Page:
Gratitude appears to be essential to constructing positive relationships, a central feature for healthy organizations (Blustein, 2006, 2011; Di Fabio, 2016; Di Fabio and Kenny, 2016a; Di Fabio et al., 2016), and to developing new positive ways to conceptualize organizational relationality. While the connections between gratitude and prosocial organizational behaviors, organizational citizenship behaviors, and social support at the workplace have been underlined, it is also possible to analyze gratitude in relation to the new construct of workplace relational civility (Di Fabio and Gori, 2016a), which includes relational decency, relational culture, and relational readiness, and to the new construct of acceptance of change (Di Fabio and Gori, 2016b). A leadership style aimed at promoting gratitude at 360 degree could also be introduced (Avolio and Gardner, 2005; Michie, 2009). Under this perspective, the leader shows thankfulness to collaborators, while colleagues help collaborators to be grateful to both the leader and other employees, creating a cycle of gratitude that could lead to many positive effects in both performance and well-being for workers and for the entire organization. In this framework it is also possible to refer to positive organizational behavior (Luthans and Youssef, 2007; Youssef and Luthans, 2007; Avey et al., 2008; Bakker and Schaufeli, 2008), underlining the impact of a strategic management of human capital and of workers’ resources, among which gratitude could be one, for the improvement of organizational performance.
Regarding measures of gratitude in organizations, it should be noted that no questionnaires have been developed to detect gratitude in these specific contexts. Therefore, attempts should be made to create instruments to measure the constructs of episodic gratitude, persistent gratitude, and collective gratitude as defined by Fehr et al. (2017) specifically for organizational contexts.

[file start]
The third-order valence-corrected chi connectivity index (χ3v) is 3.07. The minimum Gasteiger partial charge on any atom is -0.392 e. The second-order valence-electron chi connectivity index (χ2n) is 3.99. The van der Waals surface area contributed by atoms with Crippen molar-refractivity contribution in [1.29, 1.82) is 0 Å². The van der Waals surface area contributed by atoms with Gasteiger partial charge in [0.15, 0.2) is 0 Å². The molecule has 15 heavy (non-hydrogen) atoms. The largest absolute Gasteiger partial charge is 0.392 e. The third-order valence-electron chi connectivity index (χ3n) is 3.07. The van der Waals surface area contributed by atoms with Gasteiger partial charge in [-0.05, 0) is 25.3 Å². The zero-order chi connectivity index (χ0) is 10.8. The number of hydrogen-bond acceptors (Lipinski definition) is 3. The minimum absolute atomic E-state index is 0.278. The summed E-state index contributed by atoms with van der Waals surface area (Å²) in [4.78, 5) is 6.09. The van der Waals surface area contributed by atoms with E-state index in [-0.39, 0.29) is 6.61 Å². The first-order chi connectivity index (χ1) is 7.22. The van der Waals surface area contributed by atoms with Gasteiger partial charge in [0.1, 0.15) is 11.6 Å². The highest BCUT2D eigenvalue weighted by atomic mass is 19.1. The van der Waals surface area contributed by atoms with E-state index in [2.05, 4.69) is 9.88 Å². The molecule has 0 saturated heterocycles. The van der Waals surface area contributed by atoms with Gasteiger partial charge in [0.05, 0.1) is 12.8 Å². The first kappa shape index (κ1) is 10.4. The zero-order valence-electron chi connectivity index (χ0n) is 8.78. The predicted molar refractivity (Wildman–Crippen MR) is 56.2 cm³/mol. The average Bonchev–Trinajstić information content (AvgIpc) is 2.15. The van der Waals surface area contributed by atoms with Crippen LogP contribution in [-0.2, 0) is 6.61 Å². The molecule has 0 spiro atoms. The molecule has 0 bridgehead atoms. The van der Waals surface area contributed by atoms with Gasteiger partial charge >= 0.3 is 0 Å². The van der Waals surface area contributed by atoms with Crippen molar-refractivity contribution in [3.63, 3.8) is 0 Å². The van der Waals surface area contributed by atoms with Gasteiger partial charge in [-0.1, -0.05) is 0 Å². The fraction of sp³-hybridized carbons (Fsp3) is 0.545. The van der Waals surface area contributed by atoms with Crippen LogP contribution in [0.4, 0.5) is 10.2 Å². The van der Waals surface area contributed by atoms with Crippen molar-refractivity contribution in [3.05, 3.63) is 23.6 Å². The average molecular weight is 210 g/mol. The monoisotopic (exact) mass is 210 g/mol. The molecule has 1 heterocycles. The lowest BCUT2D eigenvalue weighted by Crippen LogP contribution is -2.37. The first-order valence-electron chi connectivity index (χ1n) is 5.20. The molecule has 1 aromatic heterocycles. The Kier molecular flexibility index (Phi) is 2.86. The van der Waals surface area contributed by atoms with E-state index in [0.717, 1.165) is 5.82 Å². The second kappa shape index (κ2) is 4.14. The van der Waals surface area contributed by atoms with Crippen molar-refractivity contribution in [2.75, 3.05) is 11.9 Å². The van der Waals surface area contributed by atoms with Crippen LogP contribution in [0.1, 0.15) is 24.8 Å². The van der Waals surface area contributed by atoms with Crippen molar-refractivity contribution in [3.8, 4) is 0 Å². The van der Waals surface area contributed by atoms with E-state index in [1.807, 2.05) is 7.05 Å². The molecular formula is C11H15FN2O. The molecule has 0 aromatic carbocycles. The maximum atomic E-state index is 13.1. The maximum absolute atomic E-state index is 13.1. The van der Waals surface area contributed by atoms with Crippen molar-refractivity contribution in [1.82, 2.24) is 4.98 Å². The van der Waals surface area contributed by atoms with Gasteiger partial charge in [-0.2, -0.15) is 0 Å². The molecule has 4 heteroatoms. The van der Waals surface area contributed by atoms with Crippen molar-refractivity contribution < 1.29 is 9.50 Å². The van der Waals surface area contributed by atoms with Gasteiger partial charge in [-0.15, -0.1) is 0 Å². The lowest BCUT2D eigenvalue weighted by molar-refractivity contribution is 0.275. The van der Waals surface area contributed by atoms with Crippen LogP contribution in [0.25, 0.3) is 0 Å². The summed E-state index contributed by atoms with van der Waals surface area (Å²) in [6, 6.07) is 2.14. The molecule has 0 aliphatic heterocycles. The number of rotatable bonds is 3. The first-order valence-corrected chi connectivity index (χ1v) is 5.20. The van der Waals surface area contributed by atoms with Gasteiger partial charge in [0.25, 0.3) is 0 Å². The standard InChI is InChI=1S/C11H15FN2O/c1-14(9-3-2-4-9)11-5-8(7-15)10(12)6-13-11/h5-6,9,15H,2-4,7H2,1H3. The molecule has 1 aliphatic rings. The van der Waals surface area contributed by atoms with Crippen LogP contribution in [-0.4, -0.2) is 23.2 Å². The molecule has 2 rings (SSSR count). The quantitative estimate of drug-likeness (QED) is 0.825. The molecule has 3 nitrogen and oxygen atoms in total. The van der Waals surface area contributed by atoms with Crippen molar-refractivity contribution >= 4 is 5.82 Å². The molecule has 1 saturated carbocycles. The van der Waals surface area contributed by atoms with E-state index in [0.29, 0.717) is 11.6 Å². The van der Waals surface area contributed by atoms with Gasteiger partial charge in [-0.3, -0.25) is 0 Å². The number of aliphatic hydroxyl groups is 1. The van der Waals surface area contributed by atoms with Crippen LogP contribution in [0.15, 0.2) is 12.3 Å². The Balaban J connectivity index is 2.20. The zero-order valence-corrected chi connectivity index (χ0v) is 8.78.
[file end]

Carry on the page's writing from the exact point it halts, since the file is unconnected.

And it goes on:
It seems thus promising to develop gratitude to enhance positive relationships and new forms of organizational relationality (Di Fabio and Gori, 2016a) on the one side, on the other side to promote positive management and leadership styles based on gratitude (Avolio and Gardner, 2005; Michie, 2009). In this framework at an intervention level, gratitude is thus a particularly interesting construct because it can be enhanced through targeted training (Rash et al., 2011; Lai and O’Carroll, 2017). In a positive primary prevention perspective (Kenny and Hage, 2009; Di Fabio and Kenny, 2016a) for building strength (Di Fabio and Saklofske, 2014a,b; Di Fabio, 2015), it could be important to introduce early interventions aimed at improving gratitude in organizational contexts. From this perspective, it could even be seen as essential to pre-emptively intervene to enhance gratitude in organizations at different levels (individual, relational, organizational, inter-organizational) to promote performance, positive relationships, healthy workers, and healthy organizations.
ADF conceptualized the work and ideated the structure. ADF, LP, and OB analyzed the literature, and all authors wrote the manuscript. Then all authors read and revised the manuscript several times.
Conflict of Interest Statement
The authors declare that the research was conducted in the absence of any commercial or financial relationships that could be construed as a potential conflict of interest.
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Keywords: gratitude, organizations, positive psychology, primary prevention, well-being in the workplace, healthy organizations
Citation: Di Fabio A, Palazzeschi L and Bucci O (2017) Gratitude in Organizations: A Contribution for Healthy Organizational Contexts. Front. Psychol. 8:2025. doi: 10.3389/fpsyg.2017.02025
Received: 20 September 2017; Accepted: 06 November 2017;
Published: 17 November 2017.
Edited by:Pablo Fernández-Berrocal, University of Málaga, Spain
Reviewed by:Amelia Manuti, Università degli Studi di Bari Aldo Moro, Italy
Krystyna Golonka, Jagiellonian University, Poland